Feb 142007

Back in 1968, Peter F. Drucker in The Age of Discontinuity [New York, Harper and Row] invented the term “the knowledge economy” to describe where he saw American society heading. By this he meant that more and more people were making use, not of knowledge simply, which everyone has always used, but rather that kind of knowledge that can be systematically acquired through taking college and university courses, as well as possibly by further specialized training beyond that. How do we understand all this in terms of attention?

Suppose you are taking a college course, and, either because you find yourself paying direct attention to the professor, or because you are interested in a good grade, you try to incorporate the material of the class in your mind. That means you must adopt a certain set of views, a certain way of thinking, a certain way of seeing the world. It is the way your professor and the authors of the books you might read for the class all more or less share, and you will succeed in the class to the extent you can demonstrate your ability to think this way on tests. You are learning part of what is generally known as a discipline, be it a particular science — say, astronomy — or some more applied field — say, advertising— or a humanity — say, English literature. Each of these broad approaches lead to very different kinds of integrated alignment with not just one or two professors but with what many or most people in the field will share as a common outlook.

Thus through the systematic paying attention of having a certain major in college and perhaps also in graduate school, one ends up with a mind much aligned with typical professors in the field, and maybe very much more closely with one or two special mentors or stars that have garnered one’s special attention either in person or via some medium.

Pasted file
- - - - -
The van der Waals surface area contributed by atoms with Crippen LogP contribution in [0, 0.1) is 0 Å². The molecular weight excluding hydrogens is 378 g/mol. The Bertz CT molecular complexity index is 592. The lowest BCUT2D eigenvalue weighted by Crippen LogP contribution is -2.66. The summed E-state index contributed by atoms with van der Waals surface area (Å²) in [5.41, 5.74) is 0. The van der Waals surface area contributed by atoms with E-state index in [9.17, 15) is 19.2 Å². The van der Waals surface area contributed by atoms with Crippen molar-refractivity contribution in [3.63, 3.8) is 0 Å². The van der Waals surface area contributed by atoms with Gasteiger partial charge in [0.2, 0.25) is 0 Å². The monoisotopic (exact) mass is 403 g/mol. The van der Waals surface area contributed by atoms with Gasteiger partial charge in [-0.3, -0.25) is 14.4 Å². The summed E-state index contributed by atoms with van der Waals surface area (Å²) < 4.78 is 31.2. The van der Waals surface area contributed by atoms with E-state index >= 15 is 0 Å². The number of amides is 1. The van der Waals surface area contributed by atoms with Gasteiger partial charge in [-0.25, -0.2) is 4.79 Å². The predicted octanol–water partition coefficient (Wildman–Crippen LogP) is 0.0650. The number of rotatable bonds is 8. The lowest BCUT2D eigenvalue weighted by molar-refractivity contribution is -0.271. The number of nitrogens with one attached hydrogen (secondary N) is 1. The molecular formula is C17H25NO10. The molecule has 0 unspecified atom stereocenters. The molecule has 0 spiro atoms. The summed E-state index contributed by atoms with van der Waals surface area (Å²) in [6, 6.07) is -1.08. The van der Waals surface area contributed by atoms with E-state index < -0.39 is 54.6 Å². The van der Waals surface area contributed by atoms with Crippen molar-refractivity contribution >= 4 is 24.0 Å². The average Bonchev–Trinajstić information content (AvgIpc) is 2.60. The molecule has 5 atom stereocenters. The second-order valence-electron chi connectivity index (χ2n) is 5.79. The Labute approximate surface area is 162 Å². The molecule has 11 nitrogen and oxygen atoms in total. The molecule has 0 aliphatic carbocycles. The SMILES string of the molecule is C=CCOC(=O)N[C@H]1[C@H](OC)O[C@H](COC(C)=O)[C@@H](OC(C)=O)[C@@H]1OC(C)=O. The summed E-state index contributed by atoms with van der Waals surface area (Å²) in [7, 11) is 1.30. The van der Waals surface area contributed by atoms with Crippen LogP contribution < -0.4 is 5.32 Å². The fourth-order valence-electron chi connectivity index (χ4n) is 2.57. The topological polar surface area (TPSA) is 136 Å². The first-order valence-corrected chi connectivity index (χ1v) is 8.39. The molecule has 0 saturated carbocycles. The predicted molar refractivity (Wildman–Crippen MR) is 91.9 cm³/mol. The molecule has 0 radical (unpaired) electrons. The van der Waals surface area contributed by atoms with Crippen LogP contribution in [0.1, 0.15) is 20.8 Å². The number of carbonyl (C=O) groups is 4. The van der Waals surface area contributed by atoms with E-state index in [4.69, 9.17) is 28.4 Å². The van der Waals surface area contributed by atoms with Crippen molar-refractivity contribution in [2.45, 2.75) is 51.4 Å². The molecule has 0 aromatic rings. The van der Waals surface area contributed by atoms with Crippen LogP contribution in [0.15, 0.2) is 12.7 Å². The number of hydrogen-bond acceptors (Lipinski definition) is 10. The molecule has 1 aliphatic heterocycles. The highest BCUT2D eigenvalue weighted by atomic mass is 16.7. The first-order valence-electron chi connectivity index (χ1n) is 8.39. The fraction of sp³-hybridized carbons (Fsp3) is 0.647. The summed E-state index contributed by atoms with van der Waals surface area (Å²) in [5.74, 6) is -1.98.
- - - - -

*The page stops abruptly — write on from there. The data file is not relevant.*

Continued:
As one then continued at that time in what was known as “the world of work” one kept on paying attention to the world according to one’s prior mental alignment with those who make up that discipline. One also received some attention just by dint of being a member of that discipline. This was added to whenever one put forward one’s own thoughts in any form that helped align still others to that discipline, as well as, to some degree, one’s personal take on it.

For one’s knowledge to be “of use” one had to make this pattern of mind a means by which to get at least some attention. Taking that alignment and carrying it further in some particular direction, was a way of extending the influence of one’s teachers, mentors and stars, as well possibly of oneself.

To a considerable extent the knowledge economy formulation was always more an ideal than reality. One gained success and prominence not simply by knowledge of a sharply defined discipline but by one’s own attention getting powers, whatever their source. By now, in many cases, the disciplinary matrix has eroded considerably and the formal ties between university courses and success in them, between typical professors as disciplinary guardians and success in the outer world have been weakened. New ways of establishing looser alignments between people, implying unified styles of thinking and ways of evaluating the world are in formation. These ways have more directly to do with alignment in the moment with a host of others with a variety of thought processes, rather than through a carefully studied and coherent underpinning of prior knowledge.

Today of course, university students are also students of the Internet and a host of stars and performers reached through it. Most likely they are also themselves performers in it. Even in the 60’s and earlier, students were connected with a larger culture, but that is more true now. My sense is that disciplines as such have more trouble maintaining —well — discipline. Each student is likely to have an assortment of stars different quite from any other, and so develop a more heterogeneous and idiosyncratic set of alignments that then get put to use in more varied ways. Those who succeed in the emerging attention economy, even when the measure of success is old-fashioned monetary wealth —and even more if it is in terms of attention itself — do so far more through personal ties, personal attention getting strategies and other ways of acting not tied to disciplines.

Thus, the so-called knowledge economy — always something of a misnomer— is even more that today. (By the way these reflections have a lot of bearing on how to read Alan Liu’s interesting but overly dogmatic Laws of Cool: Knowledge Work and the Culture of Information [Chicago, 2004].)

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